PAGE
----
This post is about Robin Burchell, one of the four 2014 Qt Champions, and how he came to the Qt community.
Robin was nominated in the Maverick-category, as someone who might not always follow the rules to the letter, but gets the job done.
Robin will be doing some guest posts here during the year too. He is an active blogger, and thought of some topics that would fit the Qt blog really well.
But back to today’s topic, Robin;
How I got interested in Qt
Back around 2007-2008, I was working as a web developer as my “day job”, but I wanted to start doing some desktop applications to meet my own needs. I had used Visual Basic years and years prior when I was still a Windows user, but I had since transitioned to Linux, so that wasn’t an option anymore. A good friend of mine recommended Qt to me, as he had been trying it out himself, and as I already had experience with C++ and was a fan of the language, I was pretty much right at home. I quickly got more and more involved in it, as I don’t really tend to do anything by halves – and when the Qt repository was open sourced, I quickly started trying to throw patches at it, because well, it’s a lot of fun.
My biggest projects
I tend to use Qt for lots of things in lots of ways. One of the biggest personal projects I was involved with was Nemo Mobile, an open source project orchestrated by a group of volunteers designed to use many of the open source components released by Nokia a few years ago around Maemo and MeeGo, and create an open source mobile phone stack and UI (middleware, a home screen and simple applications written in QML). You can see the sort of work that we accomplished at https://www.youtube.com/watch?v=DHpdI_BW6aA. Later, I (and a lot of other contributors around the project) ended up working with Jolla on what became Sailfish OS – the Qt and QML powered operating system.
Of course working on Qt itself has probably been my biggest project. Something which I have continued to work on all along.
My Qt Loves
I’ve shifted around a lot of Qt over time. Initially, my interests were primarily inside QtCore, QtNetwork, and widgets — but more recently, that has shifted. I’ve spent a lot of time reading around QPA (the Qt Platform Abstraction), and things like touch input. Touch is another area dear to my heart, I’ve worked on some of the plugins getting touch input into Qt through different sources such as TUIO and on touch handling in QtQuick – another thing I love.
Performance and resource usage is something I find really important, so that’s something I love to focus on – and I also find it a lot of fun. Most recently, I’ve been looking at how to make QtQuick-based applications faster and slimmer than ever (with a lot of help from others), and hopefully some of that work will start to spread its wings for Qt 5.5. More on that some other day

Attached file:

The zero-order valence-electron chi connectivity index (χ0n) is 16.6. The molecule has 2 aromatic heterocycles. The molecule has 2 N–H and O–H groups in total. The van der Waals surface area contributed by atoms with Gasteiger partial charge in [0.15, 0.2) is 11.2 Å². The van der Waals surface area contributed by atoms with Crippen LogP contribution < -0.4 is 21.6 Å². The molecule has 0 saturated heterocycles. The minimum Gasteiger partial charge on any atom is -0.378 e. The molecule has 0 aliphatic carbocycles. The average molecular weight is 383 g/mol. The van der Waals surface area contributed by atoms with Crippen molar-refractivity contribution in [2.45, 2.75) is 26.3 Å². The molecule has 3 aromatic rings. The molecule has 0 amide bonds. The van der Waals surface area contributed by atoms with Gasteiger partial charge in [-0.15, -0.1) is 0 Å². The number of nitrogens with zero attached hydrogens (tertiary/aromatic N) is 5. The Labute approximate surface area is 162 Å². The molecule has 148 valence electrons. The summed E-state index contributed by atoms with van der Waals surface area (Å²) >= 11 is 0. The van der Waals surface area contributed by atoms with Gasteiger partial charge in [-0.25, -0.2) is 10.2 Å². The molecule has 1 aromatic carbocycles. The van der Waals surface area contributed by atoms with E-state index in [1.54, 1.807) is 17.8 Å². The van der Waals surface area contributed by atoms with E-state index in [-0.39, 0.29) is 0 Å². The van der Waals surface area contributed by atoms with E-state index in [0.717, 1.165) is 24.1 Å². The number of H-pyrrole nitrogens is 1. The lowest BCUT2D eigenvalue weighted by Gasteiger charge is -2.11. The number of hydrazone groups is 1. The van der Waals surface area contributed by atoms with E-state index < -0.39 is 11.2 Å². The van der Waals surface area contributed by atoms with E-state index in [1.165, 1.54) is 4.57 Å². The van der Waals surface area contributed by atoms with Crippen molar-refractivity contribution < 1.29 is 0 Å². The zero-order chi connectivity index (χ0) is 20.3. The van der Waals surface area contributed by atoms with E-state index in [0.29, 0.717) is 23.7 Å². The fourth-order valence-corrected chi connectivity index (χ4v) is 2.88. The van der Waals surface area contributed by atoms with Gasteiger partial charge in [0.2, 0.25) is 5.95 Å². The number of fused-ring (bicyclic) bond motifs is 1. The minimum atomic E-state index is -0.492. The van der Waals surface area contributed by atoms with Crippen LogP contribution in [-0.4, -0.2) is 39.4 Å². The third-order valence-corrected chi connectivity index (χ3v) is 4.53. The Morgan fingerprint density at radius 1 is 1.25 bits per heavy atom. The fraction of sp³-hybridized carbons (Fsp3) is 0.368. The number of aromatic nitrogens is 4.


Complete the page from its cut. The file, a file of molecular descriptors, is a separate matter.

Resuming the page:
My happiest moments have come at the delivery of each subsequent Qt release containing thousands of hours of work from the partners and community to make things a bit better each time. It’s a rare thing that a project with such a large scope can continue to get better at the pace it does, and I’m very happy to see that it shows no signs of stopping. My most memorable moment in recent times, though, would have to be spending a very pleasant afternoon in a beer garden in Berlin just before the opening of the Qt Contributors Summit in 2014… (it was an exceptionally hot day for June in Berlin, over 30 C in the shade, and around the table were quite a number of key Qt contributors just chatting and having fun)
…and getting nominated as Champion of course, for which I am very humbled.
The best thing about the Qt Community
… would have to be how approachable it is. There’s plenty of helpful people in many fields happy to help out, whether you just need advise on how to best write an application, or to contribute to Qt itself, you’ll almost always find someone happy to help. There’s a great community on IRC, a lot of helpful people on forums, etc. That, together with the great documentation and resources has always given me the impression that Qt is something that is really quite easy to pick up and approach and extend.
I also love how Qt is available as an open source project, so that it can be fixed or improved on by anyone out there. With so many commercial products, that simply isn’t possible, meaning that even if you have the time and skill to fix a problem you run into, you can’t. You’re stuck.